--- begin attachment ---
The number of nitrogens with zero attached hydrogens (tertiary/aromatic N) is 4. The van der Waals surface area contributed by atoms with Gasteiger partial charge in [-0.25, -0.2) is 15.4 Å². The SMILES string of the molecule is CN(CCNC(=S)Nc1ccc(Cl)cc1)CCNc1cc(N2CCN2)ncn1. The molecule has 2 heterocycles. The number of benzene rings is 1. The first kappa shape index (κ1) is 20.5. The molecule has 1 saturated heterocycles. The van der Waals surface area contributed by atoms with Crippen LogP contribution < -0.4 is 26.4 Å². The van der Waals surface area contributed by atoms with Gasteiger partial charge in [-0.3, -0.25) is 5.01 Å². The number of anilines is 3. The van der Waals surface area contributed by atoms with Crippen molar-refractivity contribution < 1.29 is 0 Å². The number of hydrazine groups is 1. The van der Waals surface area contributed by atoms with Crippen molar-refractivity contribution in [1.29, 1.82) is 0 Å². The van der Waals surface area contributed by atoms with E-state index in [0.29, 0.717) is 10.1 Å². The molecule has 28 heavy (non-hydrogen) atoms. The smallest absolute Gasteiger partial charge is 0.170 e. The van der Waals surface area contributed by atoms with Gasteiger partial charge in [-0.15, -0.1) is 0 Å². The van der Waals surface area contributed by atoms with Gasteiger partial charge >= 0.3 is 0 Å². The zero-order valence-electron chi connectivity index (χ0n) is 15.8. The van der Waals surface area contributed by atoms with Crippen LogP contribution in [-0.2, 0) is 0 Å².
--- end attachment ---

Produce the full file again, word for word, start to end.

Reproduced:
The number of nitrogens with zero attached hydrogens (tertiary/aromatic N) is 4. The van der Waals surface area contributed by atoms with Gasteiger partial charge in [-0.25, -0.2) is 15.4 Å². The SMILES string of the molecule is CN(CCNC(=S)Nc1ccc(Cl)cc1)CCNc1cc(N2CCN2)ncn1. The molecule has 2 heterocycles. The number of benzene rings is 1. The first kappa shape index (κ1) is 20.5. The molecule has 1 saturated heterocycles. The van der Waals surface area contributed by atoms with Crippen LogP contribution < -0.4 is 26.4 Å². The van der Waals surface area contributed by atoms with Gasteiger partial charge in [-0.3, -0.25) is 5.01 Å². The number of anilines is 3. The van der Waals surface area contributed by atoms with Crippen molar-refractivity contribution < 1.29 is 0 Å². The number of hydrazine groups is 1. The van der Waals surface area contributed by atoms with Crippen molar-refractivity contribution in [1.29, 1.82) is 0 Å². The van der Waals surface area contributed by atoms with E-state index in [0.29, 0.717) is 10.1 Å². The molecule has 28 heavy (non-hydrogen) atoms. The smallest absolute Gasteiger partial charge is 0.170 e. The van der Waals surface area contributed by atoms with Gasteiger partial charge in [-0.15, -0.1) is 0 Å². The van der Waals surface area contributed by atoms with Gasteiger partial charge >= 0.3 is 0 Å². The zero-order valence-electron chi connectivity index (χ0n) is 15.8. The van der Waals surface area contributed by atoms with Crippen LogP contribution in [-0.2, 0) is 0 Å².